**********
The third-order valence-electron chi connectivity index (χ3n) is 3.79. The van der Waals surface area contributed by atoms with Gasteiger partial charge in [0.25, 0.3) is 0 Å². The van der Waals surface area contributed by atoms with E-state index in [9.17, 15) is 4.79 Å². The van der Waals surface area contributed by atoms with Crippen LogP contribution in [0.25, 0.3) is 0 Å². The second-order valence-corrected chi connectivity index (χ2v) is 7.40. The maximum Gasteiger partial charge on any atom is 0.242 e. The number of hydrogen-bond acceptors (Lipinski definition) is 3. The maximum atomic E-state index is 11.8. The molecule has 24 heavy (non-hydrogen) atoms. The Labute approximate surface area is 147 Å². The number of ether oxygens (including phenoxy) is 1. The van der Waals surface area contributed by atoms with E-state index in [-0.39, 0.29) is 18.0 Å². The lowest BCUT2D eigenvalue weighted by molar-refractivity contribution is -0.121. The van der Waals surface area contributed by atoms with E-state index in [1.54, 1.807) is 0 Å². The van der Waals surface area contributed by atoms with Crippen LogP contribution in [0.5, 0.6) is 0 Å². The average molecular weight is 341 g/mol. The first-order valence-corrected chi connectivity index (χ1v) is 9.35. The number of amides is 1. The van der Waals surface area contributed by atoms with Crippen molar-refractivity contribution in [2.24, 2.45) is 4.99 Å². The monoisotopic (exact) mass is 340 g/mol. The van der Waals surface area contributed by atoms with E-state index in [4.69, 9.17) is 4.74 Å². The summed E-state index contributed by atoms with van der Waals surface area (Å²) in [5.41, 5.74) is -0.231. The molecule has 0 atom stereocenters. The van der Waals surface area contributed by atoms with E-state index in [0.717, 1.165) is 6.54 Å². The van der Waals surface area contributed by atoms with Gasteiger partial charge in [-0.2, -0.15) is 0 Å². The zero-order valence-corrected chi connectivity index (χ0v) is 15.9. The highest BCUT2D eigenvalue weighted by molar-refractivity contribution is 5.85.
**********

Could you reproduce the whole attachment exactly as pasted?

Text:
The third-order valence-electron chi connectivity index (χ3n) is 3.79. The van der Waals surface area contributed by atoms with Gasteiger partial charge in [0.25, 0.3) is 0 Å². The van der Waals surface area contributed by atoms with E-state index in [9.17, 15) is 4.79 Å². The van der Waals surface area contributed by atoms with Crippen LogP contribution in [0.25, 0.3) is 0 Å². The second-order valence-corrected chi connectivity index (χ2v) is 7.40. The maximum Gasteiger partial charge on any atom is 0.242 e. The number of hydrogen-bond acceptors (Lipinski definition) is 3. The maximum atomic E-state index is 11.8. The molecule has 24 heavy (non-hydrogen) atoms. The Labute approximate surface area is 147 Å². The number of ether oxygens (including phenoxy) is 1. The van der Waals surface area contributed by atoms with E-state index in [-0.39, 0.29) is 18.0 Å². The lowest BCUT2D eigenvalue weighted by molar-refractivity contribution is -0.121. The van der Waals surface area contributed by atoms with E-state index in [1.54, 1.807) is 0 Å². The van der Waals surface area contributed by atoms with Crippen LogP contribution in [0.5, 0.6) is 0 Å². The average molecular weight is 341 g/mol. The first-order valence-corrected chi connectivity index (χ1v) is 9.35. The number of amides is 1. The van der Waals surface area contributed by atoms with Crippen molar-refractivity contribution in [2.24, 2.45) is 4.99 Å². The monoisotopic (exact) mass is 340 g/mol. The van der Waals surface area contributed by atoms with E-state index in [4.69, 9.17) is 4.74 Å². The summed E-state index contributed by atoms with van der Waals surface area (Å²) in [5.41, 5.74) is -0.231. The molecule has 0 atom stereocenters. The van der Waals surface area contributed by atoms with E-state index in [0.717, 1.165) is 6.54 Å². The van der Waals surface area contributed by atoms with Gasteiger partial charge in [-0.2, -0.15) is 0 Å². The zero-order valence-corrected chi connectivity index (χ0v) is 15.9. The highest BCUT2D eigenvalue weighted by molar-refractivity contribution is 5.85.